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After winning North American wife-carrying race, Wisconsin couple eyes world championship

Caleb and Justine Roesler defend their continental title at event in Maine

Couples pose after competing in the wife-carrying championships in Maine
Caleb and Justine Roesler, center left and right, pose with other couples after winning the North American Wife Carrying Championship in October in Maine. Photo courtesy of Luc Burns/Sunday River Resort

Wife-carrying champion of North America Caleb Roesler said the first time he wanted to try the unusual sport with his wife, Justine, she had two demands.

“You better win, and you better not drop me,” Caleb Roesler remembered his wife telling him. “That’s all the motivation I need to know those are my goals.”

This fall, the Roeslers defended their North American title to become repeat champions. The Waukesha couple recently joined WPR’s “The Morning Show,” where Justine Roesler said it would be fun to one day compete at the world championship in Finland.

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“We have a really good chance at it,” she said.

Winning the title brought the Roeslers two gifts: Justine Roesler’s weight in beer and $5 for every pound she weighs. Caleb Roesler said they shared the beer with the crowd, and the money could pay for part of the trip to Maine this year for the championship race.

The Roeslers said they first heard about wife carrying about a decade ago. The sport has Finnish origins to the legend of a 19th century thief. Modern-day racing events started in Finland in 1992 and the North American Championship began in 1999, according to the North American competition’s website.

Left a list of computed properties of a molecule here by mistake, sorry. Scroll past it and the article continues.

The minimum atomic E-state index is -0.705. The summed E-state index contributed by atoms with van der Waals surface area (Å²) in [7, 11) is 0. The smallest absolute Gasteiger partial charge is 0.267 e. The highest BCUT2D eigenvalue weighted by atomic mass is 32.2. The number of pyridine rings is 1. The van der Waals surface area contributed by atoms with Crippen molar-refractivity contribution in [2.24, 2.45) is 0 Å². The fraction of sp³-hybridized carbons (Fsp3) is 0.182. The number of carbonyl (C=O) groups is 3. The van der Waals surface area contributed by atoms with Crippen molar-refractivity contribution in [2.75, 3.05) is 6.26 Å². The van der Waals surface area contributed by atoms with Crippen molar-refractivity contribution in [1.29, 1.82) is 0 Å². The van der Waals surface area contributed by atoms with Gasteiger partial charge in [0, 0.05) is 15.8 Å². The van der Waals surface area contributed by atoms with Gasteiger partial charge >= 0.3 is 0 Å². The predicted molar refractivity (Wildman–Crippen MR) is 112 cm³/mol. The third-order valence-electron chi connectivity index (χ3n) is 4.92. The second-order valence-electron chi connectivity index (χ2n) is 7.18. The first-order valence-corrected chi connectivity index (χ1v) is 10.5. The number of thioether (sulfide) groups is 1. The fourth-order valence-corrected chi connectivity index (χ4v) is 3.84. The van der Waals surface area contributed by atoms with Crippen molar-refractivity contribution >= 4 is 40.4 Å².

The couple explained how the sport works:

  • The race can involve running over hurdles and through water, and races might only take a few minutes — or slightly over a minute for winners.
  • There’s a time penalty for dropping the wife, who typically wears a helmet.
  • This is a spectator sport with a remarkable atmosphere of fans cheering racers on, Caleb Roesler said.
  • There are different carrying styles, but the Roeslers employ what’s known as the “Estonian carry,” which Justine Roesler described as an upside-down piggyback ride. Her head goes up against his back, and her legs are wrapped around his neck.

“I try to squeeze tight and make it like a backpack almost, so I’m not bouncing around,” she said.

While the sport is called wife carrying, teammates do not need to be legally married. Same-sex couples may compete in the North American championship, as well. That competition’s website says same-sex couples cannot qualify for the world championship, however.

Caleb Roesler said some racers are looking to have fun more than finish with the top time. Sometimes, he said high school buddies will enter races trying to see if they can complete the course.

When it comes to having fun or focusing on the win, the Roeslers find themselves in the middle.

“We don’t take it too (seriously),” Caleb Roesler said. “We try to run as fast (as) we can because we like the challenge, but we just try to have fun and enjoy the experience.”

23rd Annual North American Wife Carrying Championship – October 8, 2022 from Sunday River Media Page on Vimeo.

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